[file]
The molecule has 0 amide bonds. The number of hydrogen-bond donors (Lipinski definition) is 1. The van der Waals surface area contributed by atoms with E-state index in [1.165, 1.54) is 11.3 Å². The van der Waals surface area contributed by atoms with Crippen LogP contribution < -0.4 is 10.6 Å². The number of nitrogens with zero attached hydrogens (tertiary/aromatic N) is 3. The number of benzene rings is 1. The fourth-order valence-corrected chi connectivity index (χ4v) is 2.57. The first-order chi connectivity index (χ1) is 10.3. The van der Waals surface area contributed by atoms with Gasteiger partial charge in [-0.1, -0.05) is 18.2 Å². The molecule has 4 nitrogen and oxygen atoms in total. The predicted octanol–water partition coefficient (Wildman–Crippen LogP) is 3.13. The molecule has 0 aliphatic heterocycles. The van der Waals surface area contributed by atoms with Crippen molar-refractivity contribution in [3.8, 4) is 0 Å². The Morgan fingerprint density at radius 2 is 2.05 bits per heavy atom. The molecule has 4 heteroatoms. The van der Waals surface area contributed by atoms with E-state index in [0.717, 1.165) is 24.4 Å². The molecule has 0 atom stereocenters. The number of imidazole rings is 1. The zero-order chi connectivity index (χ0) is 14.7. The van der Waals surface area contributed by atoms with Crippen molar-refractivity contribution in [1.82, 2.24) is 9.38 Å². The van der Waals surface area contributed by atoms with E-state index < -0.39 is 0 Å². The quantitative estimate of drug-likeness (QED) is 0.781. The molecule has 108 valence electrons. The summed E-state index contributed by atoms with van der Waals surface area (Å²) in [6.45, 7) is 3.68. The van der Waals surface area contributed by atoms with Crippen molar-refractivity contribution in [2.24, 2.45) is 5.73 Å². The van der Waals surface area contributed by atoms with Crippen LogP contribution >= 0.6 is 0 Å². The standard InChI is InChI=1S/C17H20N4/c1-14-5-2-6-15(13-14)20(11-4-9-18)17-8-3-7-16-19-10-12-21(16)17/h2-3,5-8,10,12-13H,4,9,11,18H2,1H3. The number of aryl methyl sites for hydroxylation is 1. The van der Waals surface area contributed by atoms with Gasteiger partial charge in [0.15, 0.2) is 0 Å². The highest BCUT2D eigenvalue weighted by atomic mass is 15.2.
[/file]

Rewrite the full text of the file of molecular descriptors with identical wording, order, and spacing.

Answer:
The molecule has 0 amide bonds. The number of hydrogen-bond donors (Lipinski definition) is 1. The van der Waals surface area contributed by atoms with E-state index in [1.165, 1.54) is 11.3 Å². The van der Waals surface area contributed by atoms with Crippen LogP contribution < -0.4 is 10.6 Å². The number of nitrogens with zero attached hydrogens (tertiary/aromatic N) is 3. The number of benzene rings is 1. The fourth-order valence-corrected chi connectivity index (χ4v) is 2.57. The first-order chi connectivity index (χ1) is 10.3. The van der Waals surface area contributed by atoms with Gasteiger partial charge in [-0.1, -0.05) is 18.2 Å². The molecule has 4 nitrogen and oxygen atoms in total. The predicted octanol–water partition coefficient (Wildman–Crippen LogP) is 3.13. The molecule has 0 aliphatic heterocycles. The van der Waals surface area contributed by atoms with Crippen molar-refractivity contribution in [3.8, 4) is 0 Å². The Morgan fingerprint density at radius 2 is 2.05 bits per heavy atom. The molecule has 4 heteroatoms. The van der Waals surface area contributed by atoms with E-state index in [0.717, 1.165) is 24.4 Å². The molecule has 0 atom stereocenters. The number of imidazole rings is 1. The zero-order chi connectivity index (χ0) is 14.7. The van der Waals surface area contributed by atoms with Crippen molar-refractivity contribution in [1.82, 2.24) is 9.38 Å². The van der Waals surface area contributed by atoms with E-state index < -0.39 is 0 Å². The quantitative estimate of drug-likeness (QED) is 0.781. The molecule has 108 valence electrons. The summed E-state index contributed by atoms with van der Waals surface area (Å²) in [6.45, 7) is 3.68. The van der Waals surface area contributed by atoms with Crippen molar-refractivity contribution in [2.24, 2.45) is 5.73 Å². The van der Waals surface area contributed by atoms with Crippen LogP contribution >= 0.6 is 0 Å². The standard InChI is InChI=1S/C17H20N4/c1-14-5-2-6-15(13-14)20(11-4-9-18)17-8-3-7-16-19-10-12-21(16)17/h2-3,5-8,10,12-13H,4,9,11,18H2,1H3. The number of aryl methyl sites for hydroxylation is 1. The van der Waals surface area contributed by atoms with Gasteiger partial charge in [0.15, 0.2) is 0 Å². The highest BCUT2D eigenvalue weighted by atomic mass is 15.2.